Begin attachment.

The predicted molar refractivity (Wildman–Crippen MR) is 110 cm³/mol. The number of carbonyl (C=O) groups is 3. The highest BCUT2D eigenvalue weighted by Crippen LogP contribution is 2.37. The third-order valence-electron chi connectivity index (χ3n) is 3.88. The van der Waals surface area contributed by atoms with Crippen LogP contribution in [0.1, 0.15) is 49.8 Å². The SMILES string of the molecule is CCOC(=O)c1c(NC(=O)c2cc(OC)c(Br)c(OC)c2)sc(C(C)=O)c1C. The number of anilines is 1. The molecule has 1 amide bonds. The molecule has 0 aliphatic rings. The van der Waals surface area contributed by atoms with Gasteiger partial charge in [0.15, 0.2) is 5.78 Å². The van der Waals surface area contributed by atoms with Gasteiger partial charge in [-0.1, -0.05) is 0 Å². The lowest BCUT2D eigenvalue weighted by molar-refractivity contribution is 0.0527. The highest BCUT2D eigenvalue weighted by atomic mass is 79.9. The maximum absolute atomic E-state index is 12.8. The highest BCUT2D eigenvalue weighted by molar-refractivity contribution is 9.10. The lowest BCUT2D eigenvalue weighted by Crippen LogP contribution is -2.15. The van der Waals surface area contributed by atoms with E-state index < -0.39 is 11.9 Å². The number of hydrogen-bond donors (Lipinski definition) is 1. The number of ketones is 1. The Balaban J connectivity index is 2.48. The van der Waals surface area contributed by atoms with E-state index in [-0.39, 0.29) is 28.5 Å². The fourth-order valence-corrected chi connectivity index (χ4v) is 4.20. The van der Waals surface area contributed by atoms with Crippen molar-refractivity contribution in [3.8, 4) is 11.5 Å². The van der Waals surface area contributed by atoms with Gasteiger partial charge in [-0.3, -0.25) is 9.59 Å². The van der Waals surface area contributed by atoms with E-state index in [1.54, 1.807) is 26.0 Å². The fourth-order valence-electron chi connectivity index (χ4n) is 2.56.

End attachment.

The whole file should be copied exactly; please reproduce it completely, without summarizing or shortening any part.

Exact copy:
The predicted molar refractivity (Wildman–Crippen MR) is 110 cm³/mol. The number of carbonyl (C=O) groups is 3. The highest BCUT2D eigenvalue weighted by Crippen LogP contribution is 2.37. The third-order valence-electron chi connectivity index (χ3n) is 3.88. The van der Waals surface area contributed by atoms with Crippen LogP contribution in [0.1, 0.15) is 49.8 Å². The SMILES string of the molecule is CCOC(=O)c1c(NC(=O)c2cc(OC)c(Br)c(OC)c2)sc(C(C)=O)c1C. The number of anilines is 1. The molecule has 1 amide bonds. The molecule has 0 aliphatic rings. The van der Waals surface area contributed by atoms with Gasteiger partial charge in [0.15, 0.2) is 5.78 Å². The van der Waals surface area contributed by atoms with Gasteiger partial charge in [-0.1, -0.05) is 0 Å². The lowest BCUT2D eigenvalue weighted by molar-refractivity contribution is 0.0527. The highest BCUT2D eigenvalue weighted by atomic mass is 79.9. The maximum absolute atomic E-state index is 12.8. The highest BCUT2D eigenvalue weighted by molar-refractivity contribution is 9.10. The lowest BCUT2D eigenvalue weighted by Crippen LogP contribution is -2.15. The van der Waals surface area contributed by atoms with E-state index < -0.39 is 11.9 Å². The number of hydrogen-bond donors (Lipinski definition) is 1. The number of ketones is 1. The Balaban J connectivity index is 2.48. The van der Waals surface area contributed by atoms with E-state index in [-0.39, 0.29) is 28.5 Å². The fourth-order valence-corrected chi connectivity index (χ4v) is 4.20. The van der Waals surface area contributed by atoms with Crippen molar-refractivity contribution in [3.8, 4) is 11.5 Å². The van der Waals surface area contributed by atoms with Gasteiger partial charge in [-0.3, -0.25) is 9.59 Å². The van der Waals surface area contributed by atoms with E-state index in [1.54, 1.807) is 26.0 Å². The fourth-order valence-electron chi connectivity index (χ4n) is 2.56.